Global village shows signs of recovery from pandemic

The pandemic is unlikely to send the world’s overall level of connectedness below where it stood during the 2008-2009 global financial crisis as trade and capital flows have already started to recover, the DHL Global Connectedness Index 2020 reveals.

Released by DHL and the NYU Stern School of Business, the report also shows that international data flows surged during the spreading pandemic as in-person contact migrated online, boosting international internet traffic, phone calls and e-commerce.

“The current crisis has shown how indispensable international connections are for maintaining the global economy, securing people’s livelihoods and helping companies strengthen their trading levels,” says John Pearson, CEO of DHL Express. 

“Connected supply chains and logistics networks play an essential role in keeping the world running and stabilising globalisation especially at a time of a crisis that spans our globe,” said Pearson. “The recent vaccine breakthrough has put a spotlight on the systemic importance of fast and secure medical logistics dependent on a worldwide interconnected network that effectively ensures international distribution.”

Steven A. Altman, lead author of the report and director of the DHL Initiative on Globalisation at the NYU Stern School of Business, said globalisation did not collapse in 2020, but that the pandemic did transform — at least temporar­ily — how countries connect.

“Stronger global connectedness could accelerate the world’s recovery from the COVID-19 pandemic, as countries that connect more to international flows tend to enjoy faster economic growth,” said Altman.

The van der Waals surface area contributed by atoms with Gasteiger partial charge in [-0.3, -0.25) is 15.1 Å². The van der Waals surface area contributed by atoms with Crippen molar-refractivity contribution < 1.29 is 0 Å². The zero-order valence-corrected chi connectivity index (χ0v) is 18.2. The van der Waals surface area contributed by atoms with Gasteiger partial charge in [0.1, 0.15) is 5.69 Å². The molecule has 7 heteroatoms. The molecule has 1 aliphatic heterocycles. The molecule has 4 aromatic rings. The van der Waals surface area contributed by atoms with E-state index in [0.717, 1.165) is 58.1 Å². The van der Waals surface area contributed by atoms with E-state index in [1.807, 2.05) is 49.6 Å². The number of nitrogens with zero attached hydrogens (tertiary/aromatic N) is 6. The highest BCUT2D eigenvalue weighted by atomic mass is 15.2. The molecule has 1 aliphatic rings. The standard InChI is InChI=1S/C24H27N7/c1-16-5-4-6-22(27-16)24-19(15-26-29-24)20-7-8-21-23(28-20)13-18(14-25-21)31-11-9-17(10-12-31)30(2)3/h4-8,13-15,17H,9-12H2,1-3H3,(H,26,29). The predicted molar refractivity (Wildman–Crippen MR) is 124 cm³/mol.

The index uses more than 3.5 million data points to track the globalisation of 169 countries over the period from 2001 to 2019. It measures each country’s global connectedness based both on the size of its international flows relative to the size of its domestic economy (“depth”) and the extent to which its international flows are distributed globally or more nar­rowly focused (“breadth”).

This year, six Asia-Pacific economies ranked among index’s top 30, with Singapore leading at the second spot overall. The other five are  Malaysia (16th), Taiwan, China (19th), South Korea (22nd), Hong Kong SAR (25th), and Thailand (30th).

Singapore took the top spot on the depth scale, which measures international flow relative to domestic activity, followed by Hong Kong at a close second.

On the breadth dimension, Asia-Pacific countries also scored well, with South Korea and Japan coming in at fifth and sixth respectively.

Also, the report finds that Southeast Asian countries benefitted from linkages with wider Asian supply chain networks as well as ASEAN policy initiatives promoting regional economic integration.

Ken Lee, CEO of DHL Express Asia Pacific, said that with the recent signing of the Regional Comprehensive Economic Partnership, they are confident that Asia Pacific countries will bounce back from the pandemic stronger and become even more connected.